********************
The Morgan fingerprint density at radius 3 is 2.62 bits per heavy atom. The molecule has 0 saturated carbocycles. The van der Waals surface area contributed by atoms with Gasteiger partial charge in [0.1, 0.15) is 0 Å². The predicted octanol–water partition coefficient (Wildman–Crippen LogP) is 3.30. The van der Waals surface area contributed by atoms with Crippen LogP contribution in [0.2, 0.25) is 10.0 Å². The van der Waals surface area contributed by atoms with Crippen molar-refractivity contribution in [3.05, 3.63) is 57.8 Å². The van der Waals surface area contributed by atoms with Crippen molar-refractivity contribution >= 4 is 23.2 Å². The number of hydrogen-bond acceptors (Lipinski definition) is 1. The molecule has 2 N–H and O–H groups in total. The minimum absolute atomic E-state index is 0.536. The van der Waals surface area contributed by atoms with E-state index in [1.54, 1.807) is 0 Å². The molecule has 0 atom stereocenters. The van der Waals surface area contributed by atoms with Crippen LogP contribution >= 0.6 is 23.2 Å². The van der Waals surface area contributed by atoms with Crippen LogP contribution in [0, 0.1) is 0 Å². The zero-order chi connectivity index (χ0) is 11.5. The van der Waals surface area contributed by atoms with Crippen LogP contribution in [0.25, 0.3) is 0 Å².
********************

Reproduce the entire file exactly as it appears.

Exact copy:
The Morgan fingerprint density at radius 3 is 2.62 bits per heavy atom. The molecule has 0 saturated carbocycles. The van der Waals surface area contributed by atoms with Gasteiger partial charge in [0.1, 0.15) is 0 Å². The predicted octanol–water partition coefficient (Wildman–Crippen LogP) is 3.30. The van der Waals surface area contributed by atoms with Crippen LogP contribution in [0.2, 0.25) is 10.0 Å². The van der Waals surface area contributed by atoms with Crippen molar-refractivity contribution in [3.05, 3.63) is 57.8 Å². The van der Waals surface area contributed by atoms with Crippen molar-refractivity contribution >= 4 is 23.2 Å². The number of hydrogen-bond acceptors (Lipinski definition) is 1. The molecule has 2 N–H and O–H groups in total. The minimum absolute atomic E-state index is 0.536. The van der Waals surface area contributed by atoms with E-state index in [1.54, 1.807) is 0 Å². The molecule has 0 atom stereocenters. The van der Waals surface area contributed by atoms with Crippen LogP contribution >= 0.6 is 23.2 Å². The van der Waals surface area contributed by atoms with Crippen LogP contribution in [0, 0.1) is 0 Å². The zero-order chi connectivity index (χ0) is 11.5. The van der Waals surface area contributed by atoms with Crippen LogP contribution in [0.25, 0.3) is 0 Å².